If you spend time outdoors, expect company from biters and stingers. For minor bites or stings, get relief from ice, washing with soap and water, and applying creams that contain antihistamines or steroids. But you can't wash away or cover up the effects of a big sting… if it is potentially life threatening.
For starters, if you were bitten by a flying insect, move away quietly and quickly; flailing about may attract a swarm. After retreating, inspect the injury. If a stinger is still present, most likely a bee got you. Remove the stinger to stop the continued injection of toxin, and wash with mild soap and water. If you feel substantial pain, shortness of breath, wheezing, or swollen lips, tongue or eyes, this may be a medical emergency!
Beware the bugs that bugs bring. Mosquitoes and ticks are really no big deal -- unless they are infected with other organisms. Then their bites can cause you serious harm. Today, Americans have two main concerns:
First… West Nile virus comes from mosquitoes. So, buy an insect repellent that contains DEET, and spray it -- lightly -- on skin and clothing. Long-sleeved shirts, long pants, mosquito netting and door/ window screens also improve your odds. Stay inside during feeding times (early morning and early evening). Stay calm if you're bitten: The chances of acquiring West Nile virus or another viral infection are extremely low. Nonetheless, be alert for symptoms including headache, confusion and fever. The symptoms may be very mild at first, but they can progress rapidly.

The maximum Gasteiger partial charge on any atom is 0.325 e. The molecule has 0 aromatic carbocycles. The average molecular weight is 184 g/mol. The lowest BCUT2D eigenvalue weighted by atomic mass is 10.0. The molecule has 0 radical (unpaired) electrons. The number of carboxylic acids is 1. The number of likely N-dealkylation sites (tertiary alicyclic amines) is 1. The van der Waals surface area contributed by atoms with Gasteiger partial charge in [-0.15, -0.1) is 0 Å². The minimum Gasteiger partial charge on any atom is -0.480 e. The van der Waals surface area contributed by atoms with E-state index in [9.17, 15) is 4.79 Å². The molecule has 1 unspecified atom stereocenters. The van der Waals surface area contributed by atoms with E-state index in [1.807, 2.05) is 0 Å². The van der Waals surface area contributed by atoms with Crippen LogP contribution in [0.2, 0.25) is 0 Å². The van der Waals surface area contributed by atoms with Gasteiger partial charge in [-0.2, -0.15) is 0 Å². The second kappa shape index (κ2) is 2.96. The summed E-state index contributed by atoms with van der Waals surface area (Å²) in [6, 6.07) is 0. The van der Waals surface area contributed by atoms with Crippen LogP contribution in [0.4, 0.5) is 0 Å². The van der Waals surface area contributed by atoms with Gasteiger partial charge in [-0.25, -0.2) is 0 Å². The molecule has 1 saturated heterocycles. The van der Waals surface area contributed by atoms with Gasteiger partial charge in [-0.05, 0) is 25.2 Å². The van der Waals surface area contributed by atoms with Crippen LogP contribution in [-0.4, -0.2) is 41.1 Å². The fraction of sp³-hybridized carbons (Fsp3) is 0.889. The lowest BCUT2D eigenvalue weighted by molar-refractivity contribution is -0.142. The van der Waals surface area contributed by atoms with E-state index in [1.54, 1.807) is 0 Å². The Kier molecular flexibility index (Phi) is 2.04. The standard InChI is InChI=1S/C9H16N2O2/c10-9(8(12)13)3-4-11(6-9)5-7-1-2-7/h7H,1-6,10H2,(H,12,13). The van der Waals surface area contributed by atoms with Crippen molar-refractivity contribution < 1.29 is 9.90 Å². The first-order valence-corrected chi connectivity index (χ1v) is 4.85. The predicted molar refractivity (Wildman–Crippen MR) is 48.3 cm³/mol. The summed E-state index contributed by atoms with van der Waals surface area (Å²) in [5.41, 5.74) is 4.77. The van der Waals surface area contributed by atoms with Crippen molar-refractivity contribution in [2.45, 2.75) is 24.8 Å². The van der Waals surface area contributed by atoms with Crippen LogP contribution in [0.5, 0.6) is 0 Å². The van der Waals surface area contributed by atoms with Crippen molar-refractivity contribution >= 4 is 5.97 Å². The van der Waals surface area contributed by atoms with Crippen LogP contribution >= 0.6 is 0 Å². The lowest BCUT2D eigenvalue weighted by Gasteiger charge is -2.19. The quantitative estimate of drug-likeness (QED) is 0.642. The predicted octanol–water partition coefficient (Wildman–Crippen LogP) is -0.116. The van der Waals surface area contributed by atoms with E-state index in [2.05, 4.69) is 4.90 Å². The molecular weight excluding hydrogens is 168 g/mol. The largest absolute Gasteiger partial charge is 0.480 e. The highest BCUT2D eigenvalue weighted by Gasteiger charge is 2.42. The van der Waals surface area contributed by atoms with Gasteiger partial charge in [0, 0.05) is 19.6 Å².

Lyme disease comes from ticks. Although still rare, this bacterial infection is on the rise in the United States. People who live in areas heavily infested with ticks (the Northeast, Atlantic coast, north-central and West Coast states) may be at higher risk; the most common carriers are deer ticks and western black-legged ticks. Early symptoms include a circular rash around the area of the bite, muscle aches and pains associated with mild fever (the "flu-like" symptoms), and a growing rash called erythema migrans. Effective treatment requires the timely use of antibiotics, so if you are exposed to ticks and develop unusual symptoms, don't put off seeing the doctor.
Get out there and enjoy Mother Nature, but be sensible about it….and watch for any ill effects even after you're indoors. For the Texas Tech University Health Sciences Center, I'm Dr. Tedd Mitchell, and this is the President's Prescription.
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